Transformations in Ecosystem Stewardship

  • Carl Folke
  • F. Stuart ChapinIII
  • Per Olsson


Changes in governance are needed to deal with rapid directional change, adapt to it, shape it, and create opportunities for positive transformations of social-ecological systems. Throughout this book we stress that human societies and globally interconnected economies are parts of the dynamics of the biosphere, embedded in its processes, and ultimately dependent on the capacity of the environment to sustain societal development with essential ecosystem services (Odum 1989, MEA 2005d). This implies that resource management is not just about harvesting resources or conserving species but concerns stewardship of the very foundation of a prosperous social and economic development, particularly under conditions of rapid and directional social-ecological change (Table 5.1). We first discussed the integration of the ecological (see Chapter 2) and social (see Chapters 3 and 4) aspects of ecosystem stewardship in relation to directional change and resilience in a globally interconnected world (see Chapter 1), emphasizing processes that reduce the likelihood of passive degradation that might lead to socially undesirable regime shifts. In this chapter we identify ways to enhance the likelihood of constructive transformative change toward stewardship of dynamic landscapes and seascapes and the ecosystem services that they generate. Rapid and directional changes provide major challenges but also opportunities for innovation and prosperous development. Such development requires systems of governance of social-ecological dynamics that maintain and enhance adaptive capacity for societal progress, while sustaining ecological life-support systems.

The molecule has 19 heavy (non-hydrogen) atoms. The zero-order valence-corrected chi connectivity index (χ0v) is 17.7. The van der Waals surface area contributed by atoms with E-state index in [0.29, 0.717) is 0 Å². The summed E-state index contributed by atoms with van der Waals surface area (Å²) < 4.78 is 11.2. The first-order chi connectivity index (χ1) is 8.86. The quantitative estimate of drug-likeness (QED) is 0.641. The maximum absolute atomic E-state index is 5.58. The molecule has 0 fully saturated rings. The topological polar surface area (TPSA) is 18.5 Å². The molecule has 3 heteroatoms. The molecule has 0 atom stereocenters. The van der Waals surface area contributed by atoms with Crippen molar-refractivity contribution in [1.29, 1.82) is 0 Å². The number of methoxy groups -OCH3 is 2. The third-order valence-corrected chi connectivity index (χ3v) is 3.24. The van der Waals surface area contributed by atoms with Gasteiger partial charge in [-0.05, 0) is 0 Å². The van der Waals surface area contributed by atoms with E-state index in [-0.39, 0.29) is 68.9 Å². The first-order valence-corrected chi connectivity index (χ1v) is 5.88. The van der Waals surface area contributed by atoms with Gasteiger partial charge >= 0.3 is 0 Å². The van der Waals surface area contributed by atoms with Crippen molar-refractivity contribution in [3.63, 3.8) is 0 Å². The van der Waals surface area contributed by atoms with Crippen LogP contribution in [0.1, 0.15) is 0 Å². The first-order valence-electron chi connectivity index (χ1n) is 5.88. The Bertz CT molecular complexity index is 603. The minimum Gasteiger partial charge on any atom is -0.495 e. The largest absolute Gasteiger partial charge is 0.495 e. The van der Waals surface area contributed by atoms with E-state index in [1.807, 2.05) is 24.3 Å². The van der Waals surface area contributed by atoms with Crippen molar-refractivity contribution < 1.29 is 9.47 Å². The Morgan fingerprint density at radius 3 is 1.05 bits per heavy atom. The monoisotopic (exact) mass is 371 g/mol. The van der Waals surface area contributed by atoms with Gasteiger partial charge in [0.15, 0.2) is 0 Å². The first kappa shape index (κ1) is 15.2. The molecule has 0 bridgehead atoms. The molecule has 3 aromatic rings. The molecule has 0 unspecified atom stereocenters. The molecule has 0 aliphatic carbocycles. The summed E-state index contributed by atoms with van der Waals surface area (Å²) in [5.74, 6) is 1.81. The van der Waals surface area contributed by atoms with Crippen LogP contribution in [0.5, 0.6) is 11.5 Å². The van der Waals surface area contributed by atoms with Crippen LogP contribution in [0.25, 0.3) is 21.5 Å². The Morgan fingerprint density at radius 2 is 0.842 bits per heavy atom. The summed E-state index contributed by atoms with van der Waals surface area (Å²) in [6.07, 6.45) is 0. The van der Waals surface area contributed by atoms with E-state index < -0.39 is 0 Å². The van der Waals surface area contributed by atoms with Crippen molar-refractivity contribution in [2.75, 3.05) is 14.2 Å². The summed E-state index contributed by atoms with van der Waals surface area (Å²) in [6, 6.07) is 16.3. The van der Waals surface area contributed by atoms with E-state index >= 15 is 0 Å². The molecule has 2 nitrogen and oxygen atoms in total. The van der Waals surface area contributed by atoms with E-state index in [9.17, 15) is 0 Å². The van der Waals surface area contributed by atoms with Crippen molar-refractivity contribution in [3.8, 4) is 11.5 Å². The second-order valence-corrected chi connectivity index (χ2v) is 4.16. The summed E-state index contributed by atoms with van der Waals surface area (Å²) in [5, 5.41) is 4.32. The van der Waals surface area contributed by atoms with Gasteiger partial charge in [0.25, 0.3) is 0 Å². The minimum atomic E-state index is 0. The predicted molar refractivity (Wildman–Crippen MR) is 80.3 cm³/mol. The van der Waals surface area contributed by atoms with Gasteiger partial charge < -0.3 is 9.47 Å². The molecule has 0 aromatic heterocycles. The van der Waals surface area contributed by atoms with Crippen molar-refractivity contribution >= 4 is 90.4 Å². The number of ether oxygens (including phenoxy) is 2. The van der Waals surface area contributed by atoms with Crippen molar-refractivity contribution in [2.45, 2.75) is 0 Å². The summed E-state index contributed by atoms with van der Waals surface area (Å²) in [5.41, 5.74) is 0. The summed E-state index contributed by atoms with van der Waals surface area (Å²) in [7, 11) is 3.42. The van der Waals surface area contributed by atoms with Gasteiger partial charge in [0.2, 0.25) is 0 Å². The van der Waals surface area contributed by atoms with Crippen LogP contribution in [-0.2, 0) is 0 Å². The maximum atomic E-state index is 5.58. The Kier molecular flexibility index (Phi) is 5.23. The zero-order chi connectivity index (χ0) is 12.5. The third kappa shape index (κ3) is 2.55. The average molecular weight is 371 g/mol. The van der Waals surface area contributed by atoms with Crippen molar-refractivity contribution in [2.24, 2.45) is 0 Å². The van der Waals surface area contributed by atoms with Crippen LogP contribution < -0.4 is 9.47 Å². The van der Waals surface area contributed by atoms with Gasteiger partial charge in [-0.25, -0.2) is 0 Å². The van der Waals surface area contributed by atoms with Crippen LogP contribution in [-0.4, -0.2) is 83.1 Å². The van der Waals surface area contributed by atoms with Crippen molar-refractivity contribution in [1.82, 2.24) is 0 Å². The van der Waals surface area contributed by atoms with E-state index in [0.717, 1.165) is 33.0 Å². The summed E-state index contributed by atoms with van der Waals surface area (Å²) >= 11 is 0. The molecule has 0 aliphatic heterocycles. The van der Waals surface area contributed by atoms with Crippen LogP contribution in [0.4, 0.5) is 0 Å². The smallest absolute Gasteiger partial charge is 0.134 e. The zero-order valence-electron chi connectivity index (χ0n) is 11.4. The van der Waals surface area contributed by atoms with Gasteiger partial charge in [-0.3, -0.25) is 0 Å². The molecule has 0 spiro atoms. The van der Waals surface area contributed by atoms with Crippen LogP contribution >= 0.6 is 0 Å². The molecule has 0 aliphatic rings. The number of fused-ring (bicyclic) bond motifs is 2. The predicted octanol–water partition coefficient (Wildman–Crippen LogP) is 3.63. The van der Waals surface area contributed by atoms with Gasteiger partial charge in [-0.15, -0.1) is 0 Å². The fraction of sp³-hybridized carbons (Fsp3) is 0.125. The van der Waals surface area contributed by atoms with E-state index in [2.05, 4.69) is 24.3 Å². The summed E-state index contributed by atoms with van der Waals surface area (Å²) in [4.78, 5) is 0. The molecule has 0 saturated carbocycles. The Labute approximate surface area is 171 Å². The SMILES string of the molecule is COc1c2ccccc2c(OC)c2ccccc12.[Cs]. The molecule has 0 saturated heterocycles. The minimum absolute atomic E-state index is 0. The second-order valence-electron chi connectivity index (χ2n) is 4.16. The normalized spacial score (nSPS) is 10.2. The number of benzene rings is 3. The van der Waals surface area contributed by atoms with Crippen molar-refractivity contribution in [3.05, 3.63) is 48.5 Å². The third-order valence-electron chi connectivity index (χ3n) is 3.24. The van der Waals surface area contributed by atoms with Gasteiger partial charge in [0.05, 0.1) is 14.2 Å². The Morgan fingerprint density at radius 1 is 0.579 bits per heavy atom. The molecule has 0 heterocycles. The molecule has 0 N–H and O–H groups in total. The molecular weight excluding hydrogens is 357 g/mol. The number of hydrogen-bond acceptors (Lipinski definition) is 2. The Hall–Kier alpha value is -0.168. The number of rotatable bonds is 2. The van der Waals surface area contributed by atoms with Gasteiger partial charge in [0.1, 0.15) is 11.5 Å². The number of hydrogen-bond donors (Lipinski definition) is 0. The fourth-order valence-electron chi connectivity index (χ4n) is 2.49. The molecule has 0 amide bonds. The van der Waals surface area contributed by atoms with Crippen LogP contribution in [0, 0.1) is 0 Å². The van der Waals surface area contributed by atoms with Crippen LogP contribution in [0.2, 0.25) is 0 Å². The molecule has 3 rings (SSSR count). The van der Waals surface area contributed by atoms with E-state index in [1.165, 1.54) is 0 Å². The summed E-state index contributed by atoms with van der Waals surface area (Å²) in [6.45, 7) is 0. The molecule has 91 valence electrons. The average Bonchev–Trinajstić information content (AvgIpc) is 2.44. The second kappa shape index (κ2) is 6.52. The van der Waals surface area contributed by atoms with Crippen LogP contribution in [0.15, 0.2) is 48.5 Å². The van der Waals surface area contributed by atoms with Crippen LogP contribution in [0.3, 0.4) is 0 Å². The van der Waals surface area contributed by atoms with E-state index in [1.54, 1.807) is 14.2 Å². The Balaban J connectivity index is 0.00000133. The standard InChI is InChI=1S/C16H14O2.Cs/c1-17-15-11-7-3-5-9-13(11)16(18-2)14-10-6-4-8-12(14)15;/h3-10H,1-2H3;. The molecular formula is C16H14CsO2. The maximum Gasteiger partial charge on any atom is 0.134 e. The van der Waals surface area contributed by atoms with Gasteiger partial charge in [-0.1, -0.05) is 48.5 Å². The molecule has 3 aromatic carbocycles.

Ecosystem Service Adaptive Capacity Great Barrier Reef Governance System Regime Shift 
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Additional Readings

  1. Carpenter, S.R., E.M. Bennett, and G.D. Peterson. 2006. Scenarios for ecosystem services: An overview. Ecology and Society 11(1):29 [online] URL: iss1/art29/
  2. Folke, C., T. Hahn, P. Olsson, and J. Norberg. 2005. Adaptive governance of social-ecological systems. Annual Review of Environment and Resources 30:441–473.CrossRefGoogle Scholar
  3. Gunderson, L.H., and C.S. Holling, editors. 2002. Panarchy: Understanding Transformations in Human and Natural Systems. Island Press, Washington.Google Scholar
  4. Olsson, P., L.H. Gunderson, S.R. Carpenter, P. Ryan, L. Lebel, et al. 2006. Shooting the rapids: Navigating transitions to adaptive governance of social-ecological systems. Ecology and Society 11(1):18. [online] URL:
  5. Repetto, R. 2006. Punctuated Equilibrium and the Dynamics of U.S. Environmental Policy. Yale University Press, New Haven.Google Scholar
  6. Scheffer, M., S.R. Carpenter, J.A. Foley, C. Folke, and B.H. Walker. 2001. Catastrophic shifts in ecosystems. Nature 413:591–596.CrossRefGoogle Scholar
  7. Walker, B.H., C.S. Holling, S.R. Carpenter, and A.P. Kinzig. 2004. Resilience, adaptability and transformability in social-ecological systems. Ecology and Society 9(2):5 [online] URL:

Copyright information

© Springer Science+Business Media, LLC 2009

Authors and Affiliations

  • Carl Folke
    • 1
    • 2
  • F. Stuart ChapinIII
    • 3
  • Per Olsson
    • 1
  1. 1.Stockholm Resilience Centre, Stockholm UniversityStockholmSweden
  2. 2.Beijer Institute of Ecological Economics, Royal Swedish Academy of SciencesSE 104 05Sweden
  3. 3.Institute of Arctic Biology, University of Alaska FairbanksFairbanksUSA

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